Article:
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Immune and inflammatory mechanisms underlying risk for age-related neurodegenerative disease - Malú Gámez Tansey

Stanford Neurosciences Institute, Malú Gámez Tansey
March 5, 2018 - 4:00pm
Li Ka Shing Center, Room 320

Immune and inflammatory mechanisms underlying risk for age-related neurodegenerative disease

Malú Gámez Tansey 

Professor of Physiology, Emory University


Malú Gámez Tansey obtained her B.S/M.S in Biological Sciences from Stanford University and her Ph.D. in Physiology from The University of Texas Southwestern Medical Center in Dallas, Texas. Dr. Tansey spent two years in the biotech sector after post-doctoral training at Washington University in St. Louis before returning to academia and is now a tenured Professor of Physiology at Emory University in Atlanta, GA and a member of the Center for Neurodegenerative Disease.

Dr. Tansey is the Senior Director of Graduate Studies (DGS) for the Emory Neuroscience Graduate Program and a member of the Executive Committee of the Emory Immunology and Molecular Pathogenesis (IMP) Graduate Program. As a Hispanic American, Dr. Tansey has served as a role model to numerous undergraduate, graduate and post-graduate trainees, many of them women from underrepresented minority groups. She serves as the new Director of Emory’s Initiative for Maximizing Student Development (IMSD) whose mission is to strengthen institutional efforts to enhance recruitment and retention of diverse student and faculty bodies at Emory, by providing research training and mentoring opportunities to both.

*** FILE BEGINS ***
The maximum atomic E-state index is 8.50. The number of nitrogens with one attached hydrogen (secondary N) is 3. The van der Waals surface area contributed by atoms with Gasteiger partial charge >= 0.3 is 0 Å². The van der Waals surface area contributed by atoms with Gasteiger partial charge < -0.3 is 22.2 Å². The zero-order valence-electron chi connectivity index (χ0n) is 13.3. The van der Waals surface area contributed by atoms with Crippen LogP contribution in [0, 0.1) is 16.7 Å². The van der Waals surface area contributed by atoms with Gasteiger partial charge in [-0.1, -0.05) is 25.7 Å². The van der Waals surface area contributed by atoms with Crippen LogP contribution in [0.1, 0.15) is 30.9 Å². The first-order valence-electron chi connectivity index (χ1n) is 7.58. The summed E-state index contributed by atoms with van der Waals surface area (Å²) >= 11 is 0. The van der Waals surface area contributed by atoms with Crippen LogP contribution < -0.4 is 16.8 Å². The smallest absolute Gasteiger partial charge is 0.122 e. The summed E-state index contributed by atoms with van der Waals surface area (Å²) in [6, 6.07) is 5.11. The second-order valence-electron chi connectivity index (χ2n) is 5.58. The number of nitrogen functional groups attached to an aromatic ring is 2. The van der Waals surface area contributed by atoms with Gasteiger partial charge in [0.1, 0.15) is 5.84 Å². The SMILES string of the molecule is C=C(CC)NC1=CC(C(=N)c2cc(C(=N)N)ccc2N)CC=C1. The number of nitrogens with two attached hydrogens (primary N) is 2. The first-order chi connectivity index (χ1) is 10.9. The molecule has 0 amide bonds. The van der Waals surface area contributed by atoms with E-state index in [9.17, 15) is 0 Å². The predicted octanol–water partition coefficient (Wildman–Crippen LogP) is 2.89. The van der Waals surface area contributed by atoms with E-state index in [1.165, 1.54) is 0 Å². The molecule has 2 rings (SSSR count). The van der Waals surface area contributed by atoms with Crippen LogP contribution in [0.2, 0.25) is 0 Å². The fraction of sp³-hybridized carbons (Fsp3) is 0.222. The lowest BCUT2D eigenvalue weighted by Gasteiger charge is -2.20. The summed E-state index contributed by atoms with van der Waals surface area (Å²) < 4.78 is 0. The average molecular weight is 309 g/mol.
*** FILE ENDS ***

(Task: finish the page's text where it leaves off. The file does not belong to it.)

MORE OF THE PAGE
The general research interests of Dr. Tansey’s laboratory include investigating mechanisms underlying the role of cytokine signaling and brain-immune system crosstalk in health and disease, in particular the role and regulation of central and peripheral inflammatory and immune system responses in modulating the gene-environment and gut-brain axis interactions that determine risk for development and progression of neurodegenerative diseases like Parkinson’s disease, Alzheimer’s and related dementias, and neuropsychiatric diseases like depression.

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